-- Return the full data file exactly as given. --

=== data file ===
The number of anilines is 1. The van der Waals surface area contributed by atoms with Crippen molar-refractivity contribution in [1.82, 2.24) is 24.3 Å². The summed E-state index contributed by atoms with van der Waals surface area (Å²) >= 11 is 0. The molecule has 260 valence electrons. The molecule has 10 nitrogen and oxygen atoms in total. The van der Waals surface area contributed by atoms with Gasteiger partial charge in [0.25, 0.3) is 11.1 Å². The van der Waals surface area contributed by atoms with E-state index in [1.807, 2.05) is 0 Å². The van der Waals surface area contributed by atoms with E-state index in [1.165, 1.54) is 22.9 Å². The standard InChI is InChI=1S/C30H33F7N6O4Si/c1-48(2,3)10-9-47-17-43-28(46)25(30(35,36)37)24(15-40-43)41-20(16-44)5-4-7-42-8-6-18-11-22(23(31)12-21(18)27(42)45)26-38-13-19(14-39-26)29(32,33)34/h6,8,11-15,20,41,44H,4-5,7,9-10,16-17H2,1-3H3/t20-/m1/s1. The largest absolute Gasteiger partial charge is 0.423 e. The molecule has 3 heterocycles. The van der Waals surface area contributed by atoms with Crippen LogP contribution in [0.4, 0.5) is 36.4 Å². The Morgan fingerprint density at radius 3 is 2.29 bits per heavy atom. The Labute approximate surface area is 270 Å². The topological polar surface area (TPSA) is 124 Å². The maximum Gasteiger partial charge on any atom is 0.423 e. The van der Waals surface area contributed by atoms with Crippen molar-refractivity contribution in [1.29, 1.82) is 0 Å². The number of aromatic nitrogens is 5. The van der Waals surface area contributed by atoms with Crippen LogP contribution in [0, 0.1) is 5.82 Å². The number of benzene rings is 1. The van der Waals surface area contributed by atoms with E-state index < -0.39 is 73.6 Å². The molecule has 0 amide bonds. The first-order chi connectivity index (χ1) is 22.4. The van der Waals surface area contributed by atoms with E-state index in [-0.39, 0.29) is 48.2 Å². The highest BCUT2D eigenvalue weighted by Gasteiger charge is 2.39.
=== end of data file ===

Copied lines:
The number of anilines is 1. The van der Waals surface area contributed by atoms with Crippen molar-refractivity contribution in [1.82, 2.24) is 24.3 Å². The summed E-state index contributed by atoms with van der Waals surface area (Å²) >= 11 is 0. The molecule has 260 valence electrons. The molecule has 10 nitrogen and oxygen atoms in total. The van der Waals surface area contributed by atoms with Gasteiger partial charge in [0.25, 0.3) is 11.1 Å². The van der Waals surface area contributed by atoms with E-state index in [1.807, 2.05) is 0 Å². The van der Waals surface area contributed by atoms with E-state index in [1.165, 1.54) is 22.9 Å². The standard InChI is InChI=1S/C30H33F7N6O4Si/c1-48(2,3)10-9-47-17-43-28(46)25(30(35,36)37)24(15-40-43)41-20(16-44)5-4-7-42-8-6-18-11-22(23(31)12-21(18)27(42)45)26-38-13-19(14-39-26)29(32,33)34/h6,8,11-15,20,41,44H,4-5,7,9-10,16-17H2,1-3H3/t20-/m1/s1. The largest absolute Gasteiger partial charge is 0.423 e. The molecule has 3 heterocycles. The van der Waals surface area contributed by atoms with Crippen LogP contribution in [0.4, 0.5) is 36.4 Å². The Morgan fingerprint density at radius 3 is 2.29 bits per heavy atom. The Labute approximate surface area is 270 Å². The topological polar surface area (TPSA) is 124 Å². The maximum Gasteiger partial charge on any atom is 0.423 e. The van der Waals surface area contributed by atoms with Crippen molar-refractivity contribution in [1.29, 1.82) is 0 Å². The number of aromatic nitrogens is 5. The van der Waals surface area contributed by atoms with Crippen LogP contribution in [0, 0.1) is 5.82 Å². The number of benzene rings is 1. The van der Waals surface area contributed by atoms with E-state index < -0.39 is 73.6 Å². The molecule has 0 amide bonds. The first-order chi connectivity index (χ1) is 22.4. The van der Waals surface area contributed by atoms with E-state index in [-0.39, 0.29) is 48.2 Å². The highest BCUT2D eigenvalue weighted by Gasteiger charge is 2.39.